A) Nuclear encoded MSY1 transcript levels were determined by qRT-PCR in WT (strain 161-U7), 161-U7 GII-0 (lacks both the mitochondrial group II introns and the COX1 interacting region; Figure 4A), and 161-U7 GII-0 a15γ (contains the interacting region and lacks the group II introns; Figure 4A) cells. B) Nuclear encoded RSM7 transcript levels were determined by qRT-PCR in: WT (strain 161-U7); 161-U7 GII-0; and 161-U7 GII-0 a15γ cells. Neither 161-U7 GII-0 nor 161-U7 GII-0 a15γ has any alteration within the Q0182 open reading frame. C) Deletion of MRS1 (BY4741 Δmrs1), a nuclear gene involved in splicing mitochondrial type-I introns, has no effect on i) MSY1 or ii) RSM7 transcript levels. All transcript levels were standardized to nuclear ACT1 and expressed as percentage of wild-type (set at 100%) +/− standard error of the mean (n = 2).

https://doi.org/10.1371/journal.pone.0030943.g005

The finding that inter-organelle interactions affect nuclear transcript levels necessarily predicts that the deletion of yme1, which reduces the frequency of the COX1-MSY1 interaction (Figure 2), should correlate with an increase in nuclear MSY1 transcript levels. Indeed increases in MSY1 transcript levels, and other genes involved in mitochondrial gene expression and the biogenesis of the respiratory chain, have been identified within yeast cells containing the yme1 deletion growing with a mixed respiro-fermentative metabolism [38].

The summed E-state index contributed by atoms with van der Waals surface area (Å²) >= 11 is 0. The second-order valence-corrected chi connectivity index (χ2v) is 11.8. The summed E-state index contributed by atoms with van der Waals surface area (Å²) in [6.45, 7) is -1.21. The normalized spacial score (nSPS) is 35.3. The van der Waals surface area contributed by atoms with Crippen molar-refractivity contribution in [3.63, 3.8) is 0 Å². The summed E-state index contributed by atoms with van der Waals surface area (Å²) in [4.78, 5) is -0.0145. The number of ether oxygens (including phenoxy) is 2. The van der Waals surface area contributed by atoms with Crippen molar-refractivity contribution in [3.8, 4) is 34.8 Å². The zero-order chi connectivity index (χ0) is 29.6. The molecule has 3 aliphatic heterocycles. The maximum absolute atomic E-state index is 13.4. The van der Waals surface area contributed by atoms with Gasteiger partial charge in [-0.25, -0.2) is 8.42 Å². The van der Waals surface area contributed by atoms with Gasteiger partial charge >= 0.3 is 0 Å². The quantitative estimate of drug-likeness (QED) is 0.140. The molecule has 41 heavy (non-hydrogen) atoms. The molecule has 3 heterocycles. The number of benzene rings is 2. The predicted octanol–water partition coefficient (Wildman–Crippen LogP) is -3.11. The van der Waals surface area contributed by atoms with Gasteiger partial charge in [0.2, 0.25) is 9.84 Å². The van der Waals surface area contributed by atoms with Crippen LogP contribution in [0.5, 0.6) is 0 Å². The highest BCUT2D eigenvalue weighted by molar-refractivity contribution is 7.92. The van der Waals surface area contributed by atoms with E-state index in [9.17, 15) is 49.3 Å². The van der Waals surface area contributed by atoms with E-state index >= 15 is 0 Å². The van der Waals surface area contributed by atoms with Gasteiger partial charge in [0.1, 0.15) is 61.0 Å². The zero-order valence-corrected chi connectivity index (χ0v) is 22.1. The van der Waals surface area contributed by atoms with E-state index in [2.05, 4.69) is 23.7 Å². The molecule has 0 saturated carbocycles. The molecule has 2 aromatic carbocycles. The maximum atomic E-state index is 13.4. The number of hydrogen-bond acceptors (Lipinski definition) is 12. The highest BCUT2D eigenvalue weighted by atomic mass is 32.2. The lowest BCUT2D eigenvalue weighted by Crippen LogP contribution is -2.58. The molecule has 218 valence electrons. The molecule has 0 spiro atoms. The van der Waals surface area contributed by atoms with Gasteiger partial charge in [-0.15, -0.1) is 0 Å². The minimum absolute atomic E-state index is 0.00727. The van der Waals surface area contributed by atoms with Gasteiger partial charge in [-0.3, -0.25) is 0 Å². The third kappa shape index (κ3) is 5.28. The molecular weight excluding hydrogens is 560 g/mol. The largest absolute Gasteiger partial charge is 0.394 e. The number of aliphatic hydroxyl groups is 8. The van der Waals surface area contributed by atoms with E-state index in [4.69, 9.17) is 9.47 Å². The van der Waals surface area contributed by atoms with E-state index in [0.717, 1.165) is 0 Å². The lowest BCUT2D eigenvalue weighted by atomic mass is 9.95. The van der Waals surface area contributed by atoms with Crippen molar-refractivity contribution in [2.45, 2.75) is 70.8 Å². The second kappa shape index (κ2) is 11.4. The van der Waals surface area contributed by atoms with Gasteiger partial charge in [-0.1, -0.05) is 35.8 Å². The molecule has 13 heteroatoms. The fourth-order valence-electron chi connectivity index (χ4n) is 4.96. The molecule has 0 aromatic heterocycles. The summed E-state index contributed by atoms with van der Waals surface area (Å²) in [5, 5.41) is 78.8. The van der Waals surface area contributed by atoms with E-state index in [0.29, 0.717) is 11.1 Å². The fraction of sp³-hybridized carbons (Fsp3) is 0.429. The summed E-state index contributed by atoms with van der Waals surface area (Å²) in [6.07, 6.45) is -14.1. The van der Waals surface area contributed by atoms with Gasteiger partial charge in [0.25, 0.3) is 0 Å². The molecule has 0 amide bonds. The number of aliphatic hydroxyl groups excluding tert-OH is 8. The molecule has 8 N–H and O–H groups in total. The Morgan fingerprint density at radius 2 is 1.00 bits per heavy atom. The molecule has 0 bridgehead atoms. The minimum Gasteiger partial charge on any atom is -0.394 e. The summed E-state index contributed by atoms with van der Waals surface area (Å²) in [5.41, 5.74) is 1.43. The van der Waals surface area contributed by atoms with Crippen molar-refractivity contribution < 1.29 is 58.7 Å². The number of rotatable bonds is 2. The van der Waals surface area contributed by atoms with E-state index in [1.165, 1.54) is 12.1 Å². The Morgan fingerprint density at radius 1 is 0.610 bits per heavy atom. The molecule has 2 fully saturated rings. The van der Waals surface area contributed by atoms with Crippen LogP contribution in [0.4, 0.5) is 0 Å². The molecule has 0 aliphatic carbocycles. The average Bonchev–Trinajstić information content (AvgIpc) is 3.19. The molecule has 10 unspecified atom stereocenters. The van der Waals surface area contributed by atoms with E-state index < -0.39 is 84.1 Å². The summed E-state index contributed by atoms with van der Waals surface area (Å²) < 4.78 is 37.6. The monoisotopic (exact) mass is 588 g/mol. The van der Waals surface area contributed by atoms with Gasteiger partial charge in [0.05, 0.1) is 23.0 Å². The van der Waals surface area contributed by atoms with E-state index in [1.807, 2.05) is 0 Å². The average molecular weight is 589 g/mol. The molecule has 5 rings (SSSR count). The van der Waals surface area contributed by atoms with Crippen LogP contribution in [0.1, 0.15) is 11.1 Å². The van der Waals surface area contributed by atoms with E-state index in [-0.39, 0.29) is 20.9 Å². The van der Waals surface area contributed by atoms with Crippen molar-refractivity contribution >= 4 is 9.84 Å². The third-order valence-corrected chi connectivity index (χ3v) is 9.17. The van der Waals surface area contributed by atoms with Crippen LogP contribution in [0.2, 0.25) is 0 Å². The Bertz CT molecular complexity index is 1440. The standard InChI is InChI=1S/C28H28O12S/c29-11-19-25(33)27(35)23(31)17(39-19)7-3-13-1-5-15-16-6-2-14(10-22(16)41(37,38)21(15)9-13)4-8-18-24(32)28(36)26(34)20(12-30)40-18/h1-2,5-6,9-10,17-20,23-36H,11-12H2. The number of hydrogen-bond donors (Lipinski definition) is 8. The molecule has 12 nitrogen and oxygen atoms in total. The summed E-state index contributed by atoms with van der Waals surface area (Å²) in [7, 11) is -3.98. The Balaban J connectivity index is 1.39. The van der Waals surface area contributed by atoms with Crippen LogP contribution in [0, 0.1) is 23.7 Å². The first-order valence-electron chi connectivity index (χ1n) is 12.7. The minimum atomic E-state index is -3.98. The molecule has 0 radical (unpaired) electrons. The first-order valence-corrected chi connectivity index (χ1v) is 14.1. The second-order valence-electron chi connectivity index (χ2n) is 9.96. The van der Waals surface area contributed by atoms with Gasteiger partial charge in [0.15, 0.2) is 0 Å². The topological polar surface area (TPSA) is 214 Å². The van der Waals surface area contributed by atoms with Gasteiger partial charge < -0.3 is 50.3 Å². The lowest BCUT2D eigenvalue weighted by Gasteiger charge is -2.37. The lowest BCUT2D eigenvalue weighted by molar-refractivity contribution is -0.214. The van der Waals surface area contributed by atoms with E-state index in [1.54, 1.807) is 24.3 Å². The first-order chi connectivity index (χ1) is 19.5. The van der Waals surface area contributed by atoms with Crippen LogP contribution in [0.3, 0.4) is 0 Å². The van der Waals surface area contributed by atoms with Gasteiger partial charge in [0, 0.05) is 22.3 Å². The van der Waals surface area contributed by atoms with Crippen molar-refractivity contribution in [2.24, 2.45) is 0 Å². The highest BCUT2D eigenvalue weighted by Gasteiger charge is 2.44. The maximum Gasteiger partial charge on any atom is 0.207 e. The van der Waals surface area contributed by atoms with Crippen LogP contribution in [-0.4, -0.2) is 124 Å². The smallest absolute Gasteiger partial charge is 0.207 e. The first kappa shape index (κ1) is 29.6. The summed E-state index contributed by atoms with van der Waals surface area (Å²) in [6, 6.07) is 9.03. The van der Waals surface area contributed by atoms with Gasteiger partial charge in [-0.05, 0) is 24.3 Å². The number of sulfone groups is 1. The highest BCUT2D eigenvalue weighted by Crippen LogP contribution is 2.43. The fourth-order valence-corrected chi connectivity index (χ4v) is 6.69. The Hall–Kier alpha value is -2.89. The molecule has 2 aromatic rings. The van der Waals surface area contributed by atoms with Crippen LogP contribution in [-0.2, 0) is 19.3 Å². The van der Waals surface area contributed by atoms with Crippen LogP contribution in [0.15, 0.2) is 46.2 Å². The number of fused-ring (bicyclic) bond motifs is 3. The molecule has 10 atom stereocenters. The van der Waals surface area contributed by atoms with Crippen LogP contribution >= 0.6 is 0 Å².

Discussion

In this study we have shown that a large number of nuclear loci interact strongly and reproducibly with Mitochondrial DNA in S. cerevisiae and that the spectrum of these interactions is dependent upon the carbon source on which the yeast are grown. Interestingly, we find that Mito-nDNA interactions are significantly reduced when group II mitochondrial introns that contain reverse transcriptase machinery are deleted. This suggests that the mitochondrial DNA that is involved in these inter-organelle interactions is cDNA that has been reverse transcribed from mitochondrial RNAs. Critically, we demonstrate that suppression of inter-organelle DNA-DNA interactions correlates with elevated transcript levels for the interacting nuclear gene and a reproducible albeit small increase in growth rate (Figure S6), suggesting that these interactions are biologically relevant and play a role in regulating nuclear gene expression. This is further supported by previous observations that yeast nuclear transcription responds to the presence or absence of mitochondrial genome sequences [18], [19]. From these results we propose that the Mito-nDNA interactions act as part of an inter-organelle communication system to signal mitochondrial metabolic state and regulate gene expression. While this DNA based inter-organelle communication may seem surprising, there is a large body of evidence demonstrating the presence of mitochondrial DNA in the nucleus and supporting the on-going nature of this transfer [7][9], [39][45]. Thus, it is plausible that the process of mitochondrial DNA transfer has evolved into a functional signaling mechanism. In the case of the glucose and galactose dependent COX1-MSY1 and Q0182-RSM7 interactions we have shown a repressive role for Mito-nDNA interactions in the control of nuclear transcript levels. However, there is no reason to assume that all interactions are repressive.